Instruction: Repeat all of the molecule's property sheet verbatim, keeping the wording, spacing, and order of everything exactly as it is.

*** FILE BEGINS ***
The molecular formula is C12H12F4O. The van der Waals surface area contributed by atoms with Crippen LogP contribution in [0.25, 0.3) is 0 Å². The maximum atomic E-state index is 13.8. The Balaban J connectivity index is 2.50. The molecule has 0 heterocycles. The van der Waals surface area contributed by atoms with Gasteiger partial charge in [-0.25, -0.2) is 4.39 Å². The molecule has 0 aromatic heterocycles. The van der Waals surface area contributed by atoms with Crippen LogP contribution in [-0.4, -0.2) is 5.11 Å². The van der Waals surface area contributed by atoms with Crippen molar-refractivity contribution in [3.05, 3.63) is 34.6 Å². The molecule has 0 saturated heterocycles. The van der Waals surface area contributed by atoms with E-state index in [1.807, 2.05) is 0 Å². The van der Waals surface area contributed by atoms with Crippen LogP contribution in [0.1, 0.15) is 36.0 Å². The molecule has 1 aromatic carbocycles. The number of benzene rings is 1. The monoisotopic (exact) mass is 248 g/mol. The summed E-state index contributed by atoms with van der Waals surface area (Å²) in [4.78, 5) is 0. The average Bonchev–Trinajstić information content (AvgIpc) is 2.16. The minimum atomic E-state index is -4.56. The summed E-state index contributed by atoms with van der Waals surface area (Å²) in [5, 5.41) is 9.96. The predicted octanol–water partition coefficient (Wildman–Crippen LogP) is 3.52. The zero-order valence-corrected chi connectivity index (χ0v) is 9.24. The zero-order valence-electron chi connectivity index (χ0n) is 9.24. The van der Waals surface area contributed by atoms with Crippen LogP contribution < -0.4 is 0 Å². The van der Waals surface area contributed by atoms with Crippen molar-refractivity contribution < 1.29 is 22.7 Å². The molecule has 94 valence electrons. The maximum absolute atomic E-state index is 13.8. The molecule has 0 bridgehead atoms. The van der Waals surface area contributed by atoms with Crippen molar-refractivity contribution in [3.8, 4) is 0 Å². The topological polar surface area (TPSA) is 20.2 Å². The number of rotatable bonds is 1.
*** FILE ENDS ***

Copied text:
The molecular formula is C12H12F4O. The van der Waals surface area contributed by atoms with Crippen LogP contribution in [0.25, 0.3) is 0 Å². The maximum atomic E-state index is 13.8. The Balaban J connectivity index is 2.50. The molecule has 0 heterocycles. The van der Waals surface area contributed by atoms with Gasteiger partial charge in [-0.25, -0.2) is 4.39 Å². The molecule has 0 aromatic heterocycles. The van der Waals surface area contributed by atoms with Crippen LogP contribution in [-0.4, -0.2) is 5.11 Å². The van der Waals surface area contributed by atoms with Crippen molar-refractivity contribution in [3.05, 3.63) is 34.6 Å². The molecule has 0 saturated heterocycles. The van der Waals surface area contributed by atoms with E-state index in [1.807, 2.05) is 0 Å². The van der Waals surface area contributed by atoms with Crippen LogP contribution in [0.1, 0.15) is 36.0 Å². The molecule has 1 aromatic carbocycles. The number of benzene rings is 1. The monoisotopic (exact) mass is 248 g/mol. The summed E-state index contributed by atoms with van der Waals surface area (Å²) in [4.78, 5) is 0. The average Bonchev–Trinajstić information content (AvgIpc) is 2.16. The minimum atomic E-state index is -4.56. The summed E-state index contributed by atoms with van der Waals surface area (Å²) in [5, 5.41) is 9.96. The predicted octanol–water partition coefficient (Wildman–Crippen LogP) is 3.52. The zero-order valence-corrected chi connectivity index (χ0v) is 9.24. The zero-order valence-electron chi connectivity index (χ0n) is 9.24. The van der Waals surface area contributed by atoms with Crippen LogP contribution < -0.4 is 0 Å². The van der Waals surface area contributed by atoms with Crippen molar-refractivity contribution < 1.29 is 22.7 Å². The molecule has 94 valence electrons. The maximum absolute atomic E-state index is 13.8. The molecule has 0 bridgehead atoms. The van der Waals surface area contributed by atoms with Crippen molar-refractivity contribution in [3.8, 4) is 0 Å². The topological polar surface area (TPSA) is 20.2 Å². The number of rotatable bonds is 1.